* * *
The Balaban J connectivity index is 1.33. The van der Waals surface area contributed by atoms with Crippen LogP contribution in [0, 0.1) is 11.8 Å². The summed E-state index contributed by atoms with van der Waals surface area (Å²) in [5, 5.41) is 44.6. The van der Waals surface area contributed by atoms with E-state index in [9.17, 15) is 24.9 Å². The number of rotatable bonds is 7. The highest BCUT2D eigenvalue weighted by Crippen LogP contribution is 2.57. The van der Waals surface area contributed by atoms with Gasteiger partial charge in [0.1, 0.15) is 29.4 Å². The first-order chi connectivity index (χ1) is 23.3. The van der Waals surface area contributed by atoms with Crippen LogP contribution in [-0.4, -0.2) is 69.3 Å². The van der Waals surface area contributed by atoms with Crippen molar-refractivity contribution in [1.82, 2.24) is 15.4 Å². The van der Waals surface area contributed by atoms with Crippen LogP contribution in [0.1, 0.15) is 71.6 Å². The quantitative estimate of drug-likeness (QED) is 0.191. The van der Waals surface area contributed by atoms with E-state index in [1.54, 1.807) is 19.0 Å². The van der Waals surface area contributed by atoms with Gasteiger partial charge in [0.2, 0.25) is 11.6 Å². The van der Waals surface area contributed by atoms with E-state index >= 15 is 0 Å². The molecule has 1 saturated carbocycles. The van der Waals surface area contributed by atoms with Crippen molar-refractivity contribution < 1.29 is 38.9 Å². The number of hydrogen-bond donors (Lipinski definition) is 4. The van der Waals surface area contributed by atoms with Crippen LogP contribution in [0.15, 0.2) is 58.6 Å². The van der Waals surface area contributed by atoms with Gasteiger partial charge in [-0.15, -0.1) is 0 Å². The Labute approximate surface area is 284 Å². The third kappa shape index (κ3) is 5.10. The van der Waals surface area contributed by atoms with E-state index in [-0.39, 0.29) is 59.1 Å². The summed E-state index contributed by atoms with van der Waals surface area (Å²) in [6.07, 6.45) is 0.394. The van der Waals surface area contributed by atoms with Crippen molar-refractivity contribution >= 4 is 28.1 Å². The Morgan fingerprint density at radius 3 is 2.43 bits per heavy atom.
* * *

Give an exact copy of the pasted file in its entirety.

The Balaban J connectivity index is 1.33. The van der Waals surface area contributed by atoms with Crippen LogP contribution in [0, 0.1) is 11.8 Å². The summed E-state index contributed by atoms with van der Waals surface area (Å²) in [5, 5.41) is 44.6. The van der Waals surface area contributed by atoms with E-state index in [9.17, 15) is 24.9 Å². The number of rotatable bonds is 7. The highest BCUT2D eigenvalue weighted by Crippen LogP contribution is 2.57. The van der Waals surface area contributed by atoms with Gasteiger partial charge in [0.1, 0.15) is 29.4 Å². The first-order chi connectivity index (χ1) is 23.3. The van der Waals surface area contributed by atoms with Crippen LogP contribution in [-0.4, -0.2) is 69.3 Å². The van der Waals surface area contributed by atoms with Crippen molar-refractivity contribution in [1.82, 2.24) is 15.4 Å². The van der Waals surface area contributed by atoms with Crippen LogP contribution in [0.1, 0.15) is 71.6 Å². The quantitative estimate of drug-likeness (QED) is 0.191. The van der Waals surface area contributed by atoms with E-state index in [1.54, 1.807) is 19.0 Å². The van der Waals surface area contributed by atoms with Gasteiger partial charge in [0.2, 0.25) is 11.6 Å². The van der Waals surface area contributed by atoms with E-state index >= 15 is 0 Å². The molecule has 1 saturated carbocycles. The van der Waals surface area contributed by atoms with Crippen molar-refractivity contribution < 1.29 is 38.9 Å². The number of hydrogen-bond donors (Lipinski definition) is 4. The van der Waals surface area contributed by atoms with Crippen LogP contribution in [0.15, 0.2) is 58.6 Å². The van der Waals surface area contributed by atoms with Gasteiger partial charge in [-0.15, -0.1) is 0 Å². The Labute approximate surface area is 284 Å². The third kappa shape index (κ3) is 5.10. The van der Waals surface area contributed by atoms with E-state index in [-0.39, 0.29) is 59.1 Å². The summed E-state index contributed by atoms with van der Waals surface area (Å²) in [6.07, 6.45) is 0.394. The van der Waals surface area contributed by atoms with Crippen molar-refractivity contribution >= 4 is 28.1 Å². The Morgan fingerprint density at radius 3 is 2.43 bits per heavy atom.